Help your peers cut through the vendor hype and make the best decision.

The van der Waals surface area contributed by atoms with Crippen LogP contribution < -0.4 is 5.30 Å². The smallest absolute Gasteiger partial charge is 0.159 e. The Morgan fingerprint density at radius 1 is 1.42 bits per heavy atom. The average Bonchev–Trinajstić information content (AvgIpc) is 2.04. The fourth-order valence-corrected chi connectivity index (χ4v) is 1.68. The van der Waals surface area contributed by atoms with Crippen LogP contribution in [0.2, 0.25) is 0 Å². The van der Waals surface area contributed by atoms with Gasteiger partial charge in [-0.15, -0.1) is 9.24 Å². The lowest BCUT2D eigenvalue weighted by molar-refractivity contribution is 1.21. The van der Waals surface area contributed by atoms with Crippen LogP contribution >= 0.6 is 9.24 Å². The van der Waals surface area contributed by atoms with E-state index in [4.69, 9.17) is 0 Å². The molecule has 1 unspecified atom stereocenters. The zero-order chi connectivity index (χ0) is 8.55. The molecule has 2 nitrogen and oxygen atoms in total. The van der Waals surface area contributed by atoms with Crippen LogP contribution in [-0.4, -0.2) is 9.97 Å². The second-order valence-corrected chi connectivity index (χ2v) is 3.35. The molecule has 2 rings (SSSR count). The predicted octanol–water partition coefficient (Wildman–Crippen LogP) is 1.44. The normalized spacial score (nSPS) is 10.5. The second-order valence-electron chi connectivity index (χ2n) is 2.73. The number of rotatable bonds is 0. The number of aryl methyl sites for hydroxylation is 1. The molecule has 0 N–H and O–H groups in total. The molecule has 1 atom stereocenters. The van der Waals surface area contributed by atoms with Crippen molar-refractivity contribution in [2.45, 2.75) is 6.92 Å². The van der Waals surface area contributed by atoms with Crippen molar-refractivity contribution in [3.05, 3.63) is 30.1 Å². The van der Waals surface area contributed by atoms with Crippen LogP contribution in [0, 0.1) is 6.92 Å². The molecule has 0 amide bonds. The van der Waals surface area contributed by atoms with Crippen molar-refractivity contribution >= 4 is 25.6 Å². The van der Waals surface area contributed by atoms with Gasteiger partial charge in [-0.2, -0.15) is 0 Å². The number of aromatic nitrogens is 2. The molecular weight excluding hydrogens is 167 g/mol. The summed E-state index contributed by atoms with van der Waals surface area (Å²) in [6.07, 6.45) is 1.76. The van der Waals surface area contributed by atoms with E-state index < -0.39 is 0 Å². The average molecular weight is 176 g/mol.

Bharat BediWhile there is a long list features/functions that we can look at for HCI -> In my experience of creating HCI solutions and selling it to multiple customers, here are some of the key things I have experienced most customers boil it down to: 1) Shrink the data center: This is one of the key "Customer Pitch" that all the big giants have for you, "We will help you reduce the carbon footprint with Hyperconverged Infrastructure". It will be good to understand how much reduction they are helping you with. Can 10 racks come down to two, less or more? With many reduction technologies included and Compute + Storage residing in those nodes, what I mentioned above is possible, especially if you are sitting on a legacy infrastructure. 2) Ease of running it: The other point of running and buying HCI is "Set it and forget it". Not only should you look at how easy it is for you to set up and install the system, but how long does it take to provision new VMs/Storage, etc. It is great to probe your vendors around to find out what they do about QOS, centralized policy management, etc. Remember that most HCI companies portfolios differ at the software layer and some of the features I mentioned above are bundled in their code and work differently with different vendors. 3) Performance: This could be an architecture level difference. In the race of shrinking the hardware footprint down, you could face performance glitch. Here is an example: When you switch on de-duplication and compression, how much effect does it have on the overall performance on CPU, and thereby affecting the VMs. Ask your vendors how they deal with it. I know some of them out there offload such operations to a separate accelerator card 4) Scaling up + Scaling out: How easy it is to add nodes, both for compute and storage? How long does it take while adding nodes and is there a disruption in service? What technologies do the vendors use to create a multi-site cluster? Keep in mind if the cluster is created with remote sites too? Can you add "Storage only" or "Compute only" nodes if needed? All of the above have cost implications in a longer run 5) No finger pointing: Remember point number two? Most of these HCI are based on "Other Vendors' hardware" wrapping it with their own HCI Software and making it behave in a specific way. If something goes wrong, is your vendor okay to take full accountability and not ask you to speak with a hardware vendor? It will be a good idea to look for a vendor with a bigger customer base (not just for HCI but compute and storage in general) - making them a single point of contact and more resources to help you with, in case anything goes wrong.